One of the most interesting survivals in the cache of Boswell papers which surfaced during the last century at Malahide Castle in Ireland was the manuscript book in which Boswell kept a record of the guests he entertained at Auchinleck, and of what they drank on each evening.
The household consumption was neatly recorded in a series of nine columns according to type of liquor: claret, port, Lisbon, sherry, Madeira, Mountain, Sitgis, gin, brandy, rum. Some of these drinks are unfamiliar to us. “Lisbon” was probably a white wine from Carcavelos, near Lisbon. “Mountain” is a sweet and luscious wine from Malaga, in southern Spain. “Sitgis” is probably a muscatel or malvasia wine from Sitges, a port 20 miles southwest of Barcelona. Port is by far the largest item.
But why did Boswell put himself to the trouble of keeping such an exact record? An entry in his journal from the autumn of 1783 supplies a hint:
A great variety of other company was at Auchinleck. I felt the entertaining of them in general as a laborious and anxious task. I several times drank too much wine, and suffered severe distress after it. I was quite averse to writing. I was exact only in keeping my Book of Company and Liquors, in which I marked with more regularity than I supposed possible for me all the company with us at dinner in one column, and all night in another, with the different liquors drank each day in separate columns.
It was as some kind of counterpoint to the dissipation in drink to which he was always prone that Boswell kept up the prosaic translation of pleasure into accounts that the Book of Company and Liquors represents. He understood his weakness perfectly well, having described himself in verse as a “virtuous man who is inclined to drink; | Who feels an inward suction in his breast, | A raging vortex”. The Book of Company and Liquors represented one small way in which he could somehow at least partially reclaim this weakness of will for order and regularity.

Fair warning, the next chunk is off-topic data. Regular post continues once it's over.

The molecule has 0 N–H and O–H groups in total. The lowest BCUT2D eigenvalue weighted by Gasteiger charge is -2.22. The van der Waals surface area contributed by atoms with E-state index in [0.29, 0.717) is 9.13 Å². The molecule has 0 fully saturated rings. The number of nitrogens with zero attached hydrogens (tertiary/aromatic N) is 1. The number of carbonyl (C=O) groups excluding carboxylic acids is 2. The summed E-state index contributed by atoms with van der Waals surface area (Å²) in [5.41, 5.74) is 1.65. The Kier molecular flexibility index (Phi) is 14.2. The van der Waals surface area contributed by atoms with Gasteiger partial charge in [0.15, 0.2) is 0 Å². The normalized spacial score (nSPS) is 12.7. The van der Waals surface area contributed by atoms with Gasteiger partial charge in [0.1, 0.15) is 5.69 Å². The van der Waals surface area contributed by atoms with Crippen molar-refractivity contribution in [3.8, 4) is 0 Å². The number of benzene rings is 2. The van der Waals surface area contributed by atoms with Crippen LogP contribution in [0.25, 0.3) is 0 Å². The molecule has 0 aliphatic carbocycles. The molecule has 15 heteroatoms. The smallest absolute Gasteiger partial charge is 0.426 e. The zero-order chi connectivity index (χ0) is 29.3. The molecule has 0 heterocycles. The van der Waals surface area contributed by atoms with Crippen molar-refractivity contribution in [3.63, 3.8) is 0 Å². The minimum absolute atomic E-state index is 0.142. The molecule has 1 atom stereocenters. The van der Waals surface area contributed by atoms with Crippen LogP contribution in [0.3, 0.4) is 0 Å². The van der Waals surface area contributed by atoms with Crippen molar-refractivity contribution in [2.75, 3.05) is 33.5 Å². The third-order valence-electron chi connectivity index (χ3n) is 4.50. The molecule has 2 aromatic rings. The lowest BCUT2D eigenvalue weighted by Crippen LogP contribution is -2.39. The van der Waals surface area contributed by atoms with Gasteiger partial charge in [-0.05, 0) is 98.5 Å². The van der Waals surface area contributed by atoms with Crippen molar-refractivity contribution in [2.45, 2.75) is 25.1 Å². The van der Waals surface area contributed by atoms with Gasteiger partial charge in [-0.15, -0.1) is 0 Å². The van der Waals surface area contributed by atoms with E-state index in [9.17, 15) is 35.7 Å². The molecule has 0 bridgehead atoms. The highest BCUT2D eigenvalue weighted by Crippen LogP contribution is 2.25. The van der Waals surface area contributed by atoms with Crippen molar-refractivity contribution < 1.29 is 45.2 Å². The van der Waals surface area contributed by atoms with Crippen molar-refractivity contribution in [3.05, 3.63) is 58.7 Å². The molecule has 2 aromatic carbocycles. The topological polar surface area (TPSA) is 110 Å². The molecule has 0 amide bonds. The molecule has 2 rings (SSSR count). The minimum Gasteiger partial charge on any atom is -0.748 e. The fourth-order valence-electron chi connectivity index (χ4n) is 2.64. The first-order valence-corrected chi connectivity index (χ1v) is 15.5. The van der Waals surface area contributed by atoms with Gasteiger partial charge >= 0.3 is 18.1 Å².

The levels of consumption were at times prodigious. On October 13, 1783 there were three men at dinner at Auchinleck, and between them they polished off three bottles of claret, two bottles of port, two bottles of Lisbon, three bottles of Mountain and one bottle of rum. Three days later six men sat down to dinner, but did not rise until they had emptied seven bottles of claret, two “Scotch pints” of claret (each of which was equivalent to three English pints, and thus to approximately two normal bottles), three bottles of port, one bottle of Lisbon, two bottles of Madeira, one bottle of Mountain and one bottle of rum.
You might think that, after such indulgence, a day or so of dry toast and herbal tea might be just the thing. But the following day seven men were at table, and if anything they exceeded the potations of the previous evening. They again drank seven bottles of claret, two Scotch pints of claret, and three bottles of port, before varying the conclusion of the entertainment with two bottles of Lisbon, one bottle of Madeira and no fewer than three bottles of rum. Boswell’s journal entry after this debauch says something for his stamina: